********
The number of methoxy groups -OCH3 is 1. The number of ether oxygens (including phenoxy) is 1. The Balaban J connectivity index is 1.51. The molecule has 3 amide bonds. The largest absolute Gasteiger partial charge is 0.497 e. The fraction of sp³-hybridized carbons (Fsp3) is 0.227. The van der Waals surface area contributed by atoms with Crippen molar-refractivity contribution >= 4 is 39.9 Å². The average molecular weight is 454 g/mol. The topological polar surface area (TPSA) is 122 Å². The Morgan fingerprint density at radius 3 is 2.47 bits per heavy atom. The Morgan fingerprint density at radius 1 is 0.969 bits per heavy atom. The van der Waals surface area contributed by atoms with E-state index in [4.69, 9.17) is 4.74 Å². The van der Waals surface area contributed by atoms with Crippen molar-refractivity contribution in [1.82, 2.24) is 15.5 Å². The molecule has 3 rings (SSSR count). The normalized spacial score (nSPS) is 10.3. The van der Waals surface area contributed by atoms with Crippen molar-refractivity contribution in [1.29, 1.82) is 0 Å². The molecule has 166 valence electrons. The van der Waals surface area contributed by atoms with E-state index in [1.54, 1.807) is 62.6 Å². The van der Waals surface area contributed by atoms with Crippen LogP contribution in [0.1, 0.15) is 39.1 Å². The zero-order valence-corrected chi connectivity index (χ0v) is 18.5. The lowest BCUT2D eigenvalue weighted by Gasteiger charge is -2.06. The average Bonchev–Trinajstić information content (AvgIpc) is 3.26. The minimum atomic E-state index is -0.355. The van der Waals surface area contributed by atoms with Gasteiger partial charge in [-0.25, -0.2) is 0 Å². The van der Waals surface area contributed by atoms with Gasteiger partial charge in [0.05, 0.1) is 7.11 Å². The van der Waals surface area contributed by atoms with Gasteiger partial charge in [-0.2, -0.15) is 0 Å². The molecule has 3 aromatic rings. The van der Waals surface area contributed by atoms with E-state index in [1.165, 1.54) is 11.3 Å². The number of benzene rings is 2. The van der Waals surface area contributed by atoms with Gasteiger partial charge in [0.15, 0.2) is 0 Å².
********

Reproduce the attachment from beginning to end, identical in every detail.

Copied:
The number of methoxy groups -OCH3 is 1. The number of ether oxygens (including phenoxy) is 1. The Balaban J connectivity index is 1.51. The molecule has 3 amide bonds. The largest absolute Gasteiger partial charge is 0.497 e. The fraction of sp³-hybridized carbons (Fsp3) is 0.227. The van der Waals surface area contributed by atoms with Crippen molar-refractivity contribution >= 4 is 39.9 Å². The average molecular weight is 454 g/mol. The topological polar surface area (TPSA) is 122 Å². The Morgan fingerprint density at radius 3 is 2.47 bits per heavy atom. The Morgan fingerprint density at radius 1 is 0.969 bits per heavy atom. The van der Waals surface area contributed by atoms with E-state index in [4.69, 9.17) is 4.74 Å². The van der Waals surface area contributed by atoms with Crippen molar-refractivity contribution in [1.82, 2.24) is 15.5 Å². The molecule has 3 rings (SSSR count). The normalized spacial score (nSPS) is 10.3. The van der Waals surface area contributed by atoms with Crippen molar-refractivity contribution in [1.29, 1.82) is 0 Å². The molecule has 166 valence electrons. The van der Waals surface area contributed by atoms with E-state index in [1.54, 1.807) is 62.6 Å². The van der Waals surface area contributed by atoms with Crippen LogP contribution in [0.1, 0.15) is 39.1 Å². The zero-order valence-corrected chi connectivity index (χ0v) is 18.5. The lowest BCUT2D eigenvalue weighted by Gasteiger charge is -2.06. The average Bonchev–Trinajstić information content (AvgIpc) is 3.26. The minimum atomic E-state index is -0.355. The van der Waals surface area contributed by atoms with Gasteiger partial charge in [-0.25, -0.2) is 0 Å². The van der Waals surface area contributed by atoms with Gasteiger partial charge in [0.05, 0.1) is 7.11 Å². The van der Waals surface area contributed by atoms with Gasteiger partial charge in [-0.2, -0.15) is 0 Å². The molecule has 3 aromatic rings. The van der Waals surface area contributed by atoms with E-state index in [1.165, 1.54) is 11.3 Å². The number of benzene rings is 2. The van der Waals surface area contributed by atoms with Gasteiger partial charge in [0.15, 0.2) is 0 Å².